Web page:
One of the other special things about this day was the fact that we were able to give another unique gift to many of these kids. A group of people had made it possible through their financial gifts, for us to take 25 stuffed animals with us, that aren’t just regular stuffed animals. These have within the stomach pouch, a solar-powered audio device that contains the Bible in Russian, and stories from the Bible in kid-friendly format! We pray that these Bibles, along with some of the other 20,000 Ukrainian New Testaments that we were able to ship in prior to visit and gave a portion out to people, will bear much lasting fruit in the years to come.
I want to end this blog article with a few notes. First of all, as with all ServeNow trips, we are just a small part of a much bigger process and story. The people we visited and gave gifts too were not just visited this one time and then forgotten about. In fact, for some, we have already been working with them over a period of time in different ways. For all, there will be follow-up through our staff, volunteer’s and local pastors/churches.
One of those ways, could be one of several summer camps we hope to host this year. Last year we hosted three camps. The year before we hosted two. This year, we hope to perhaps even host four. One couple that went on the trip has promised us that if we can find funding for the first three camps ($70,000) they will sponsor an entire fourth camp! However, we will need a lot of help to reach that goal of $70,000 to serve over 200 kids at three camps. That number may seem overwhelming, but it basically costs $300 to sponsor one kid. Maybe you, your church, home group, youth group, Sunday School class, or other group could sponsor a child or several children? (donate here). We also take teams from the US/UK to be a part of these camps. One team is already filled! But there is room for more! (read more here).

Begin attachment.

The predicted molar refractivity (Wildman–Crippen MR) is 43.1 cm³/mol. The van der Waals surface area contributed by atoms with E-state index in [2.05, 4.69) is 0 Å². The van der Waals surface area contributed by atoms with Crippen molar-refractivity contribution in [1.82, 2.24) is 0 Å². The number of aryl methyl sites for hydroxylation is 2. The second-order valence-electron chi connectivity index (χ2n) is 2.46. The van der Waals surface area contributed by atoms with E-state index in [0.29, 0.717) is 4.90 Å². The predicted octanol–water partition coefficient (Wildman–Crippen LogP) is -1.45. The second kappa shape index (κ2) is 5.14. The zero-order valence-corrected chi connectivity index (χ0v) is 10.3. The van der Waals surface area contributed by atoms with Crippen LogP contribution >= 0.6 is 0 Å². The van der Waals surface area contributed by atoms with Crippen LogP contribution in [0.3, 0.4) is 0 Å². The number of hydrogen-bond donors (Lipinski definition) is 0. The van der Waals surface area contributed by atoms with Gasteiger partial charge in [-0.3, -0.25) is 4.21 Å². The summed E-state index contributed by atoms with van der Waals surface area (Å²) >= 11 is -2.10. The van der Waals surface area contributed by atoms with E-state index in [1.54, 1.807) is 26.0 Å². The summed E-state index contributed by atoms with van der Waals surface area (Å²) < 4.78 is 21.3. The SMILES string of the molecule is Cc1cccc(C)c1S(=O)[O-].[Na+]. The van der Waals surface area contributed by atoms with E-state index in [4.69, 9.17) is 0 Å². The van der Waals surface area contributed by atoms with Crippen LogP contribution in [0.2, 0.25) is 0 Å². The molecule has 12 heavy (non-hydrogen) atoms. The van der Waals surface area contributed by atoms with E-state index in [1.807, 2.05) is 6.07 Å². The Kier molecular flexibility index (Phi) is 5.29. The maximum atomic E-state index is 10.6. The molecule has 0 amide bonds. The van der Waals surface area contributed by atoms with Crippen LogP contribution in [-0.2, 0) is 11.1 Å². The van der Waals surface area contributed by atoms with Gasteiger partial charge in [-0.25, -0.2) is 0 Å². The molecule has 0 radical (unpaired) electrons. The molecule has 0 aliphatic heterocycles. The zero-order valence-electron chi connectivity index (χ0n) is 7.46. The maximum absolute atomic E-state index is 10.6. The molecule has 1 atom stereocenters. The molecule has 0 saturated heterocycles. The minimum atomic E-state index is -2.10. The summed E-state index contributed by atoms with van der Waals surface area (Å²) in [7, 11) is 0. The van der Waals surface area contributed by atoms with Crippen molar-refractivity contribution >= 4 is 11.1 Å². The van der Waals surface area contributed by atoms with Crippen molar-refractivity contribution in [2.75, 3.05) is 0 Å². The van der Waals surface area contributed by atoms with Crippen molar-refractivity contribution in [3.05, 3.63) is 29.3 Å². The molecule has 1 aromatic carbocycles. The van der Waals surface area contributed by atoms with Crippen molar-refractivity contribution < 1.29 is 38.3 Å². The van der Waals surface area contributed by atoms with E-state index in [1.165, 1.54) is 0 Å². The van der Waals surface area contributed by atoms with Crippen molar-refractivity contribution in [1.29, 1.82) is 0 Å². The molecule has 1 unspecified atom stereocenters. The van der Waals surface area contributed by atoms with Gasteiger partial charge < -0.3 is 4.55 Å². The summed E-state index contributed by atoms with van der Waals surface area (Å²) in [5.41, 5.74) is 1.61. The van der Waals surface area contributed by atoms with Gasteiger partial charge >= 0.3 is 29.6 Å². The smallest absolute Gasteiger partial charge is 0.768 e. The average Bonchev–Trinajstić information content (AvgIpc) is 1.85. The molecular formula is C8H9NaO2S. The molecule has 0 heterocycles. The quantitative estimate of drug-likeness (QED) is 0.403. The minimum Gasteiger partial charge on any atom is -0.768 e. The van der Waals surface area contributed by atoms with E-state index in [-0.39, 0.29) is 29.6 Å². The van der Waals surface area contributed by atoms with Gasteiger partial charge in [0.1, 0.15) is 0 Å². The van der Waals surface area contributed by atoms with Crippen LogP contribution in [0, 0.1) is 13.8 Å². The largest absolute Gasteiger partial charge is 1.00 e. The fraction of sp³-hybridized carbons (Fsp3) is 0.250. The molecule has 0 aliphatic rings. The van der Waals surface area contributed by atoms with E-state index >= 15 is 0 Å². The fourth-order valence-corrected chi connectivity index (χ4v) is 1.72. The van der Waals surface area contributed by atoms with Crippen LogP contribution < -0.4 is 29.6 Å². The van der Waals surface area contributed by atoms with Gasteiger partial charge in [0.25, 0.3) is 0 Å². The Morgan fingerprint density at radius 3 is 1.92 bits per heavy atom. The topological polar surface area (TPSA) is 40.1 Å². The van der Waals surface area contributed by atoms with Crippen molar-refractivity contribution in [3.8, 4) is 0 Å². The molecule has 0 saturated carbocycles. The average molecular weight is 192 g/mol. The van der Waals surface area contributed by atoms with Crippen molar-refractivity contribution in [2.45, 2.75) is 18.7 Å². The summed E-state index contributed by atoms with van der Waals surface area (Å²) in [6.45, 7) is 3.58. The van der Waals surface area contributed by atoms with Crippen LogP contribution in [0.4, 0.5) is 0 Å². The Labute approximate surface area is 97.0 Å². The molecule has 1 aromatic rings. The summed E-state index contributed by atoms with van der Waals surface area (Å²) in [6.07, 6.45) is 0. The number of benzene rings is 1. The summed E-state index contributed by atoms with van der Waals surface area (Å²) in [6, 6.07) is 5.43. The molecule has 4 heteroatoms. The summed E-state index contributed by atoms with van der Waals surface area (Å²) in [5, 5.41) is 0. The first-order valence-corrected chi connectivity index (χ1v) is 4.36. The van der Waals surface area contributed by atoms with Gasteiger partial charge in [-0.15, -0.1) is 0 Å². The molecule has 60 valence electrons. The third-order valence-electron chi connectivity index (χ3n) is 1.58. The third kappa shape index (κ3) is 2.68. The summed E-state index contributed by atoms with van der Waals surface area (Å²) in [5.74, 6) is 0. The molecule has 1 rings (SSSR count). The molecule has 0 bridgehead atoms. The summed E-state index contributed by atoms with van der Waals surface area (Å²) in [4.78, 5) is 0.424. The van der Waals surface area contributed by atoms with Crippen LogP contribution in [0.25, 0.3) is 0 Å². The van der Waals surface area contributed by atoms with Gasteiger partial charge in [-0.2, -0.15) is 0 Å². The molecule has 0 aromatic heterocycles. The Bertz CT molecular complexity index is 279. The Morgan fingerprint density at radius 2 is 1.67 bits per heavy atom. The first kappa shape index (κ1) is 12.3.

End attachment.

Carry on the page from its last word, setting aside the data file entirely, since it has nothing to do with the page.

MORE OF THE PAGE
Secondly, we need a bigger space for our bakery. The contract for our rental is up in April. The space we currently have can only fit three girls at a time. Therefore, our class is made up of only 6 girls (taking shifts) at a time. However, our dream is to be able to purchase a building space where up to 20 girls at a time could be trained, a cafe could be opened for the girls to sell from, and bread could be baked and sent to serve refugee’s and people caught in the war-zone! Please pray for this need to be met!
We are humbled to realize that we can be the hands and feet of Jesus in the country of Ukraine, bringing His message of hope, peace, joy and eternal life to thousands of people! I invite you to join us in seeing and being a part of what God is doing all around the world, where the need is greatest (www.weservenow.org).